Looking at this later I started to see a pattern, with other incidents on clear avoidance of the No. I would think I'm asking by stating a possibility that can be interpreted as opening an option. But I would also feel very safe from the potential No, as I wasn't really asking. And since I realised this, I've been seeing myself doing this a lot, everywhere and in particular at work - trusting people to pick up questions framed as statements. Sometimes they do. But when they don't, I either let myself believe it wasn't relevant or ask directly, with more courage.

There's been suggestions that this might be a very typical female trait, and that a great way to stretch the limits of women can achieve is to start collecting No's: asking for something you are not even sure if you want or could get and embracing the idea of getting the No. And great people around me report this works brilliantly.

For work I've asked for things, and looking back at that, I've had great results. I got us the expensive router that "this company will never acquire". I got my developers to travel to conferences abroad in in "a company that never trains their developers". I changed the ways we work when "things have always been done this way". But most of my examples are working for the team. The No I might get isn't personal, so it isn't intimidating.

So today is a day to remind myself again: dream big, go for it and never mind the No's. There's a Yes there somewhere. Trying and failing is better than not trying. I need to start collecting and celebrating no's.


Inclusive language and non-testers need to drive for exploratory testing in agile

Context-driven testing community often talks about checking and testing, as defined by James Bach and Michael Bolton. In this language testing is superset and checking is a subset of testing. There's really no name for the non-checking -testing as the word "exploratory testing" is deprecated. Checking is what computers can do. Checking is to testing what compiling is to programming.

Trying to use words in this way have resulted in an experience of correcting developer language in a tone that does not seem helpful. Talking to a happy developer, who eyes gleaming with joy and pride tell me how they've become test-infected and just love testing, I don't want to go tell them they use the wrong word as they in fact are check-infected. And that what they do is to testing as compiling is to programming. They do a lot more than that. But they miss many of the aspects of exploring as the exploration they tend to do is only in the intent of identifying things to automate, and it narrows done the problem space to miss relevant types of feedback testing provides.

I too use the word checking, but when I talk about the part they miss, I try not to redefine their testing as checking but to introduce another concept. Kinds of like the exercise I remember doing way back on a Scrum course: continue sentences with but -- continue sentences with and. The latter makes the same idea more inclusive and forward-driving. Instead of "You are doing testing BUT that is checking", try "You are doing testing AND there's another style of testing I call exploratory". I'm not ready to deprecate exploratory testing. I go with Elisabeth Hendrickson's concept: testing = checking + exploring. And I specialise in exploring, while I understand the checking part well too, that is not where my passions lie.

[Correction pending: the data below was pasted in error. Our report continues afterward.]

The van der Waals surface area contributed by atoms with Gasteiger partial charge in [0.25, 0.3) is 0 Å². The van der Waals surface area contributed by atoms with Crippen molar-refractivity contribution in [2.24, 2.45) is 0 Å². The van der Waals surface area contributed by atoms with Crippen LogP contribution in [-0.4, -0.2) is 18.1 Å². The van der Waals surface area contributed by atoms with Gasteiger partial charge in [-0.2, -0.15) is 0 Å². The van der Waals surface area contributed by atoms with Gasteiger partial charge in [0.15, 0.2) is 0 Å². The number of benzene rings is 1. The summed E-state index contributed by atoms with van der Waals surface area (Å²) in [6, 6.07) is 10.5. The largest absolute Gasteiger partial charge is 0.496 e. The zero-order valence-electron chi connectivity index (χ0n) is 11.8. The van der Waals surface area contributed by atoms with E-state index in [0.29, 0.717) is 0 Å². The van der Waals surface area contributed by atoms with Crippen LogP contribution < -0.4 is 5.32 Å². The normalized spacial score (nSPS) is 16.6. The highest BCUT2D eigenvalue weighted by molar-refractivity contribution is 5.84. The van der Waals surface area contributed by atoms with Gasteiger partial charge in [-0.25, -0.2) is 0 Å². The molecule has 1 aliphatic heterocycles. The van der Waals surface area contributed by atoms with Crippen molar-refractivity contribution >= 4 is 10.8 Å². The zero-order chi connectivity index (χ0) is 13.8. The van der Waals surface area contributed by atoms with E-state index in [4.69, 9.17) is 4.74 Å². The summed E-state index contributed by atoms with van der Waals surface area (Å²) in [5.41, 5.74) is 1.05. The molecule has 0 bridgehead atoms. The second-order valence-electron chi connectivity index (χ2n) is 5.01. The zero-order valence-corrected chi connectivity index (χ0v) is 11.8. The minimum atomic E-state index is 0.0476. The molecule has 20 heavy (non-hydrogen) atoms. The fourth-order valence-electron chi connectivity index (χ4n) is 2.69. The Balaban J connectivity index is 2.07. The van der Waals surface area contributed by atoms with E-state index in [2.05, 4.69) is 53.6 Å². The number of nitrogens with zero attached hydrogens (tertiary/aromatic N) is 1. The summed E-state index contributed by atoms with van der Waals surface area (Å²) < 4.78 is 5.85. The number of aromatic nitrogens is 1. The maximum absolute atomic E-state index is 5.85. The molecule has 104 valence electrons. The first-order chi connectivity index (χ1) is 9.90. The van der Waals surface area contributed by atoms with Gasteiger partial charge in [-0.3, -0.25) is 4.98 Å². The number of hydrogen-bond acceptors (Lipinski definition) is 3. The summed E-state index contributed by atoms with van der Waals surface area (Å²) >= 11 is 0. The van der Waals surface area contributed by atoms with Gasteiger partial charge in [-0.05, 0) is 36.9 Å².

And there's another side of the inclusive language. While I don't want to go correcting developers in everyday setting on their terminology, I find it very uncomfortable when co-training with a developer great in automated unit testing and there's an accidental redefinition of testing to mean only that. Exploring is different type of activity, focused more on idea generation than plan implementation. As such, I'm not convinced that it can all be summed up with the same ideas that checking (automated unit testing) can.

Purposes of "test" in automated unit testing context:

  • spec: a clear idea of what you are doing
  • feedback: information about whether it works (as you thought it would)
  • regression: keeping things in place with change
  • granularity: pinpointing when things went wrong
I haven't yet taken time to identify what in this list makes me feel excluded as an exploratory tester, but there's at least a heavy bias to make automated unit testing visible and leave the exploration as a side note. I'm thinking of a re-labeling exercise where testing, checking and exploring are forbidden to understand it better. Exploring looks at testing as performance - something you do. Checking looks at testing as artefact creation - something you write. They are different. 

I'm missing a more inclusive language, that would make me (and the likes of me) welcome as significant contributors, instead of always being on the sideline fighting for being included and  understood. The non-programming exploratory tester is useful. 15 years of misrepresented testing should stop so that non-testers would actively drive the idea of need of exploration forward with us testers. Agile and breaking down the silos should work both ways. And to many people it does. I remember to be thankful for having met some of those people, especially in days when the other kind dominates my signal reception.